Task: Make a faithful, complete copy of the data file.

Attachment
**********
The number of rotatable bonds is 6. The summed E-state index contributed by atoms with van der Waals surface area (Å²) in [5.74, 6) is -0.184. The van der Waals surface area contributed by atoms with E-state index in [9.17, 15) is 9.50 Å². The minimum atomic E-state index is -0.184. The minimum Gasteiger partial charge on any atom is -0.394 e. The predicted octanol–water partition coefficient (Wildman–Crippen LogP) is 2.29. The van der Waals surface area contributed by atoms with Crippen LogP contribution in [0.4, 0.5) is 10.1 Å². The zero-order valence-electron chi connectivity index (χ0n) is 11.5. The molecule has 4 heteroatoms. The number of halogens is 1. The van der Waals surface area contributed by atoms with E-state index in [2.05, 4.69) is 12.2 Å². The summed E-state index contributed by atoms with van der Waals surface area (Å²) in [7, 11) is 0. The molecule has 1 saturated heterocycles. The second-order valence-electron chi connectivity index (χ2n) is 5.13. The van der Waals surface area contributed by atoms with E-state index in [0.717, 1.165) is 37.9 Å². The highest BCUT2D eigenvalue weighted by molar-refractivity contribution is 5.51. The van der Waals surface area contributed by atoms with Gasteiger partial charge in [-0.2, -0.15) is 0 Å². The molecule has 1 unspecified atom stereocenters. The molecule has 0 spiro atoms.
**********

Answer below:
The number of rotatable bonds is 6. The summed E-state index contributed by atoms with van der Waals surface area (Å²) in [5.74, 6) is -0.184. The van der Waals surface area contributed by atoms with E-state index in [9.17, 15) is 9.50 Å². The minimum atomic E-state index is -0.184. The minimum Gasteiger partial charge on any atom is -0.394 e. The predicted octanol–water partition coefficient (Wildman–Crippen LogP) is 2.29. The van der Waals surface area contributed by atoms with Crippen LogP contribution in [0.4, 0.5) is 10.1 Å². The zero-order valence-electron chi connectivity index (χ0n) is 11.5. The molecule has 4 heteroatoms. The number of halogens is 1. The van der Waals surface area contributed by atoms with E-state index in [2.05, 4.69) is 12.2 Å². The summed E-state index contributed by atoms with van der Waals surface area (Å²) in [7, 11) is 0. The molecule has 1 saturated heterocycles. The second-order valence-electron chi connectivity index (χ2n) is 5.13. The van der Waals surface area contributed by atoms with E-state index in [0.717, 1.165) is 37.9 Å². The highest BCUT2D eigenvalue weighted by molar-refractivity contribution is 5.51. The van der Waals surface area contributed by atoms with Gasteiger partial charge in [-0.2, -0.15) is 0 Å². The molecule has 1 unspecified atom stereocenters. The molecule has 0 spiro atoms.